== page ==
In short, I realized that if he was the Messiah then I had to be the anti-Christ.
Cool. Who was more convincing?
I was. Let’s just say I wasn’t convinced, but then being the spawn of Satan I wouldn’t be.
Of course. So what did he think of Rennes-le-Château?
Well he said he’d solved the whole thing, which was quite good of him.
Really? Did he say what the mystery was in the end?
He did, but I won’t really get into that…
Well, if you insist …His opening salvo was ‘I am Christ, I am the Messiah and what’s more I can prove it!’
Well not to me he didn’t. His first point of reference is the Bible Code and with his decoding he gets something like ‘King David Shaylot’, and to be honest if you apply the Bible Code to Moby Dick you’ll get just as coherent answers, if not more so.
6. You once drove David to Scotland, where he was schedule to speak at a Saunière Society meeting. Tell us, what that was like?
You know exactly what it was like.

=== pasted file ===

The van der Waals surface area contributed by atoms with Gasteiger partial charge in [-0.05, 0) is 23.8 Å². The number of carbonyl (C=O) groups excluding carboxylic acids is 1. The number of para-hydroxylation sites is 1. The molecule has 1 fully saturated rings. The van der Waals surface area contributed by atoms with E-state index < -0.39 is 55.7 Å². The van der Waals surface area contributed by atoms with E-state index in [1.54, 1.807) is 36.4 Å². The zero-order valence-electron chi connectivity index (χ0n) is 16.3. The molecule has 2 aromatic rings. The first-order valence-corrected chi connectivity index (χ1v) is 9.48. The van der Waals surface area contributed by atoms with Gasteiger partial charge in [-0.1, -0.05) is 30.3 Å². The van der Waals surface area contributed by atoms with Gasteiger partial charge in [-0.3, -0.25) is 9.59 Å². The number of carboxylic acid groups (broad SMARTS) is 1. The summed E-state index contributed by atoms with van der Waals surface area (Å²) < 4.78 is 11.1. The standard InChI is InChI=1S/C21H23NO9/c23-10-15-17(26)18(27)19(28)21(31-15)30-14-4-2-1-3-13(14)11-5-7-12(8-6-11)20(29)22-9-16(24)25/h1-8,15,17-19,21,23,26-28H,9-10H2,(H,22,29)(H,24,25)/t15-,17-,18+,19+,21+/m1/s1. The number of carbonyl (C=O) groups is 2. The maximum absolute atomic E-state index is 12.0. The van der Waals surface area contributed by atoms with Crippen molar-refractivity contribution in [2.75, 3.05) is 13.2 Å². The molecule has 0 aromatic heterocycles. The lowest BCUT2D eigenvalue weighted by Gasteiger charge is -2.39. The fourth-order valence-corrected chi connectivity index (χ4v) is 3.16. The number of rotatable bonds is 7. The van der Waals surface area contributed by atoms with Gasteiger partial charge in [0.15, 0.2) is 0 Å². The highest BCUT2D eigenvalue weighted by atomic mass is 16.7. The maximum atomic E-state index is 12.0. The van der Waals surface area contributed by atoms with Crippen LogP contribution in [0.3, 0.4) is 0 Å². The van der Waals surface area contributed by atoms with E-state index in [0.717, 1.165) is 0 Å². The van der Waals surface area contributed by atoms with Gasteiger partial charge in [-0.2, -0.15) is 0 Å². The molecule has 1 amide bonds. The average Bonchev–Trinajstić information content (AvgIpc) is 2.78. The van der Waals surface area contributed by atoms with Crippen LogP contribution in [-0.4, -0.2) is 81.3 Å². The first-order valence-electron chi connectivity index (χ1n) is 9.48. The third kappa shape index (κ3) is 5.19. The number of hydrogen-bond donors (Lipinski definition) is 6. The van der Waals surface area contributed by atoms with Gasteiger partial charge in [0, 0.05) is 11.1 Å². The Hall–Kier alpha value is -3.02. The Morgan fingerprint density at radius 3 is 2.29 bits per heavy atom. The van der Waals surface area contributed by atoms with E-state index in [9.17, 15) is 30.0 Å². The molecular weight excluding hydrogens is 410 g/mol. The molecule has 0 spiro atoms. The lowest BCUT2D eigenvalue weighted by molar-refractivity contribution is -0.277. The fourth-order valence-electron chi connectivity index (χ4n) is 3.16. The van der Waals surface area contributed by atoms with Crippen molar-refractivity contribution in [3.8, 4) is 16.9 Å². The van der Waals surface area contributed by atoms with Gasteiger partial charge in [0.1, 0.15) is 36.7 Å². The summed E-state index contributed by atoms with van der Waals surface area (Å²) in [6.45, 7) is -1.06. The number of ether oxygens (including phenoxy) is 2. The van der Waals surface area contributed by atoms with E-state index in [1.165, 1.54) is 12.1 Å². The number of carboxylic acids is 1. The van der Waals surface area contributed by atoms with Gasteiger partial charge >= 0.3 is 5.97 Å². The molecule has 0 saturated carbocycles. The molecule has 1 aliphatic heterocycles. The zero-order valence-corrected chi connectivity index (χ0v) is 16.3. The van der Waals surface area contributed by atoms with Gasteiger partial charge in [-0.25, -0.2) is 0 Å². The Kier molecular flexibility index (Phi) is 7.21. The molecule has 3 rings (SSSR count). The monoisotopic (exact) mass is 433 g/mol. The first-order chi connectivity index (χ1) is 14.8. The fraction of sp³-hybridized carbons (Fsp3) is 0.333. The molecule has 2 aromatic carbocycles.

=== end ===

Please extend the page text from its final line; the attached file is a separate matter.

I know – but tell me again please!
Well it began with me falling into his cellar. It was very weird. I’ve searched for reasons as to why he’d want to kill me. I have…
Literally, I walked through the door and it was ‘hiya, I’ve come to take you to Edinburgh’, and I kind of stepped inside and the next thing I knew I had this incredibly, pleasant sensation of floating and falling. It must have only lasted one or two seconds. I slammed my back into the staircase and was kind of hanging upside in this totally surreal moment. Then we drove to Edinburgh where I was anointed by every witchy type in the building with all sorts of smelly stuff which actually did my back quite a lot of good, but I think the wine did just as much.
The whole reason I was picking David up in the first place was because he had two cars tampered with and he won’t drive. That’s why I’d been nominated by my dad as the driver. So we finished the meeting and there was somebody that hadn’t attended the meeting that had been hanging around in the bar and who was causing a certain amount of paranoia with David and some of the others. And of course as we drove back to London the following day the car brakes suddenly lock up and we veered into the other side of the road and we had to get it fixed.